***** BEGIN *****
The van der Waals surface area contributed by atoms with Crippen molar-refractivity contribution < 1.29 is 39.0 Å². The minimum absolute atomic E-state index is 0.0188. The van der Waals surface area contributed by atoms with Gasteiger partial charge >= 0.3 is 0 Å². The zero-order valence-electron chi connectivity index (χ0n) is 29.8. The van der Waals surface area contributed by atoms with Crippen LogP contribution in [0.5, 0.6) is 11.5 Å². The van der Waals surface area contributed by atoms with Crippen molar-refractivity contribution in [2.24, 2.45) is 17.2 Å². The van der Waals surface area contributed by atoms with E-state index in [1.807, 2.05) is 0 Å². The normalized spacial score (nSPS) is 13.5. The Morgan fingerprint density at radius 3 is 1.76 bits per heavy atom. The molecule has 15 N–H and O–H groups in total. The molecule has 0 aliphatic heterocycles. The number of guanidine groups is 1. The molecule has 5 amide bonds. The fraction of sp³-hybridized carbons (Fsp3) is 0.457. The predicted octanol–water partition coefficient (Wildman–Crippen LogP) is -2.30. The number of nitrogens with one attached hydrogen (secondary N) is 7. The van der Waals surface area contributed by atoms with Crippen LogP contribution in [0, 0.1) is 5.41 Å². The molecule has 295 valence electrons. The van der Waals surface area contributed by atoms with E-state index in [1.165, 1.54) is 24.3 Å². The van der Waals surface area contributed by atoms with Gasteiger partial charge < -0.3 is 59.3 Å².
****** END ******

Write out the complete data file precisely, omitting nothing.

The van der Waals surface area contributed by atoms with Crippen molar-refractivity contribution < 1.29 is 39.0 Å². The minimum absolute atomic E-state index is 0.0188. The van der Waals surface area contributed by atoms with Gasteiger partial charge >= 0.3 is 0 Å². The zero-order valence-electron chi connectivity index (χ0n) is 29.8. The van der Waals surface area contributed by atoms with Crippen LogP contribution in [0.5, 0.6) is 11.5 Å². The van der Waals surface area contributed by atoms with Crippen molar-refractivity contribution in [2.24, 2.45) is 17.2 Å². The van der Waals surface area contributed by atoms with E-state index in [1.807, 2.05) is 0 Å². The normalized spacial score (nSPS) is 13.5. The Morgan fingerprint density at radius 3 is 1.76 bits per heavy atom. The molecule has 15 N–H and O–H groups in total. The molecule has 0 aliphatic heterocycles. The number of guanidine groups is 1. The molecule has 5 amide bonds. The fraction of sp³-hybridized carbons (Fsp3) is 0.457. The predicted octanol–water partition coefficient (Wildman–Crippen LogP) is -2.30. The number of nitrogens with one attached hydrogen (secondary N) is 7. The van der Waals surface area contributed by atoms with Crippen LogP contribution in [0, 0.1) is 5.41 Å². The molecule has 295 valence electrons. The van der Waals surface area contributed by atoms with E-state index in [1.165, 1.54) is 24.3 Å². The van der Waals surface area contributed by atoms with Gasteiger partial charge < -0.3 is 59.3 Å².